Meanwhile, whether as a man, a husband, or a poet, his steps led downward. He knew, knew bitterly, that the best was out of him; he refused to make another volume, for he felt that it would be a disappointment; he grew petulantly alive to criticism, unless he was sure it reached him from a friend. For his songs, he would take nothing; they were all that he could do; the proposed Scotch play, the proposed series of Scotch tales in verse, all had gone to water; and in a fling of pain and disappointment, which is surely noble with the nobility of a viking, he would rather stoop to borrow than to accept money for these last and inadequate efforts of his muse. And this desperate abnegation rises at times near to the height of madness; as when he pretended that he had not written, but only found and published, his immortal AULD LANG SYNE. In the same spirit he became more scrupulous as an artist; he was doing so little, he would fain do that little well; and about two months before his death, he asked Thomson to send back all his manuscripts for revisal, saying that he would rather write five songs to his taste than twice that number otherwise. The battle of his life was lost; in forlorn efforts to do well, in desperate submissions to evil, the last years flew by. His temper is dark and explosive, launching epigrams, quarrelling with his friends, jealous of young puppy officers. He tries to be a good father; he boasts himself a libertine. Sick, sad, and jaded, he can refuse no occasion of temporary pleasure, no opportunity to shine; and he who had once refused the invitations of lords and ladies is now whistled to the inn by any curious stranger. His death (July 21, 1796), in his thirty-seventh year, was indeed a kindly dispensation. It is the fashion to say he died of drink; many a man has drunk more and yet lived with reputation, and reached a good age. That drink and debauchery helped to destroy his constitution, and were the means of his unconscious suicide, is doubtless true; but he had failed in life, had lost his power of work, and was already married to the poor, unworthy, patient Jean, before he had shown his inclination to convivial nights, or at least before that inclination had become dangerous either to his health or his self-respect. He had trifled with life, and must pay the penalty. He had chosen to be Don Juan, he had grasped at temporary pleasures, and substantial happiness and solid industry had passed him by. He died of being Robert Burns, and there is no levity in such a statement of the case; for shall we not, one and all, deserve a similar epitaph?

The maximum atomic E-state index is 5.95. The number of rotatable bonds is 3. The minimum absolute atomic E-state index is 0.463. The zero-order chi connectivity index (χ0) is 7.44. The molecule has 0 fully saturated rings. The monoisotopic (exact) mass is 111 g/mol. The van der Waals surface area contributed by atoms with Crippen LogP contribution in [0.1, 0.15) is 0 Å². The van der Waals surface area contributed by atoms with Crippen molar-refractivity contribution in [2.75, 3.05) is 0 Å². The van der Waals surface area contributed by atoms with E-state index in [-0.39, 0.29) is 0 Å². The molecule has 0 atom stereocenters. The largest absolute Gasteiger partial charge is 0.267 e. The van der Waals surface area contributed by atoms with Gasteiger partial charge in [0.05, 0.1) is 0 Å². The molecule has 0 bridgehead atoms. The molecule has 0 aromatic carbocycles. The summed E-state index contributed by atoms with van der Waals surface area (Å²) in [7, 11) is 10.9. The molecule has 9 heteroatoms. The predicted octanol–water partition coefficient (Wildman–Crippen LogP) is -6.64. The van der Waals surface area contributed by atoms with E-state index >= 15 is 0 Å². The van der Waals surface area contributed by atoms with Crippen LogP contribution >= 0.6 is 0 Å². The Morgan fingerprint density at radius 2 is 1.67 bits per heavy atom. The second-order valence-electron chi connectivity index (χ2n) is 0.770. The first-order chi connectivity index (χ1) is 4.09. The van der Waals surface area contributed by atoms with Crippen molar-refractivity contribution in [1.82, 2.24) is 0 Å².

The somewhat cruel necessity which has lain upon me throughout this paper only to touch upon those points in the life of Burns where correction or amplification seemed desirable, leaves me little opportunity to speak of the works which have made his name so famous. Yet, even here, a few observations seem necessary.

At the time when the poet made his appearance and great first success, his work was remarkable in two ways. For, first, in an age when poetry had become abstract and conventional, instead of continuing to deal with shepherds, thunderstorms, and personifications, he dealt with the actual circumstances of his life, however matter-of-fact and sordid these might be. And, second, in a time when English versification was particularly stiff, lame, and feeble, and words were used with ultra-academical timidity, he wrote verses that were easy, racy, graphic, and forcible, and used language with absolute tact and courage as it seemed most fit to give a clear impression. If you take even those English authors whom we know Burns to have most admired and studied, you will see at once that he owed them nothing but a warning. Take Shenstone, for instance, and watch that elegant author as he tries to grapple with the facts of life. He has a description, I remember, of a gentleman engaged in sliding or walking on thin ice, which is a little miracle of incompetence. You see my memory fails me, and I positively cannot recollect whether his hero was sliding or walking; as though a writer should describe a skirmish, and the reader, at the end, be still uncertain whether it were a charge of cavalry or a slow and stubborn advance of foot. There could be no such ambiguity in Burns; his work is at the opposite pole from such indefinite and stammering performances; and a whole lifetime passed in the study of Shenstone would only lead a man further and further from writing the ADDRESS TO A LOUSE. Yet Burns, like most great artists, proceeded from a school and continued a tradition; only the school and tradition were Scotch, and not English. While the English language was becoming daily more pedantic and inflexible, and English letters more colourless and slack, there was another dialect in the sister country, and a different school of poetry tracing its descent, through King James I., from Chaucer. The dialect alone accounts for much; for it was then written colloquially, which kept it fresh and supple; and, although not shaped for heroic flights, it was a direct and vivid medium for all that had to do with social life. Hence, whenever Scotch poets left their laborious imitations of bad English verses, and fell back on their own dialect, their style would kindle, and they would write of their convivial and somewhat gross existences with pith and point. In Ramsay, and far more in the poor lad Fergusson, there was mettle, humour, literary courage, and a power of saying what they wished to say definitely and brightly, which in the latter case should have justified great anticipations. Had Burns died at the same age as Fergusson, he would have left us literally nothing worth remark. To Ramsay and to Fergusson, then, he was indebted in a very uncommon degree, not only following their tradition and using their measures, but directly and avowedly imitating their pieces. The same tendency to borrow a hint, to work on some one else's foundation, is notable in Burns from first to last, in the period of song-writing as well as in that of the early poems; and strikes one oddly in a man of such deep originality, who left so strong a print on all he touched, and whose work is so greatly distinguished by that character of "inevitability" which Wordsworth denied to Goethe.